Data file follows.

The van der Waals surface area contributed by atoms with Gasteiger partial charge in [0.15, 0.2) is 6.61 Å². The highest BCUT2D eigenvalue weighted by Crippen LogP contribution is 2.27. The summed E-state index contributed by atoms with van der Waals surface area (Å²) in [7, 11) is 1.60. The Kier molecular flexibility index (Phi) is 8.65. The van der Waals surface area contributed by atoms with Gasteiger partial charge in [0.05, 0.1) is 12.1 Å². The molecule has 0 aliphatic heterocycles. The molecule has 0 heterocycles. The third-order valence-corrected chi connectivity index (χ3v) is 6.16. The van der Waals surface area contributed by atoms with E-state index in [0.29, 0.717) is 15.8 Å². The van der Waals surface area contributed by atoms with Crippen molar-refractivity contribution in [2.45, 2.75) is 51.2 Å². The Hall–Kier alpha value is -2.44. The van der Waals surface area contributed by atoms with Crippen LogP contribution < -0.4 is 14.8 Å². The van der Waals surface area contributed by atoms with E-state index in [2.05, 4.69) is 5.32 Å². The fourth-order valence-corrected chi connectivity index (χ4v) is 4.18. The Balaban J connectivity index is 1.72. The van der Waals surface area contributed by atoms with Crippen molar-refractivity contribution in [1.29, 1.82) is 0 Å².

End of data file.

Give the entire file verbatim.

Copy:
The van der Waals surface area contributed by atoms with Gasteiger partial charge in [0.15, 0.2) is 6.61 Å². The highest BCUT2D eigenvalue weighted by Crippen LogP contribution is 2.27. The summed E-state index contributed by atoms with van der Waals surface area (Å²) in [7, 11) is 1.60. The Kier molecular flexibility index (Phi) is 8.65. The van der Waals surface area contributed by atoms with Gasteiger partial charge in [0.05, 0.1) is 12.1 Å². The molecule has 0 aliphatic heterocycles. The molecule has 0 heterocycles. The third-order valence-corrected chi connectivity index (χ3v) is 6.16. The van der Waals surface area contributed by atoms with E-state index in [0.29, 0.717) is 15.8 Å². The van der Waals surface area contributed by atoms with Crippen molar-refractivity contribution in [2.45, 2.75) is 51.2 Å². The Hall–Kier alpha value is -2.44. The van der Waals surface area contributed by atoms with Crippen LogP contribution < -0.4 is 14.8 Å². The van der Waals surface area contributed by atoms with E-state index in [2.05, 4.69) is 5.32 Å². The fourth-order valence-corrected chi connectivity index (χ4v) is 4.18. The Balaban J connectivity index is 1.72. The van der Waals surface area contributed by atoms with Crippen molar-refractivity contribution in [1.29, 1.82) is 0 Å².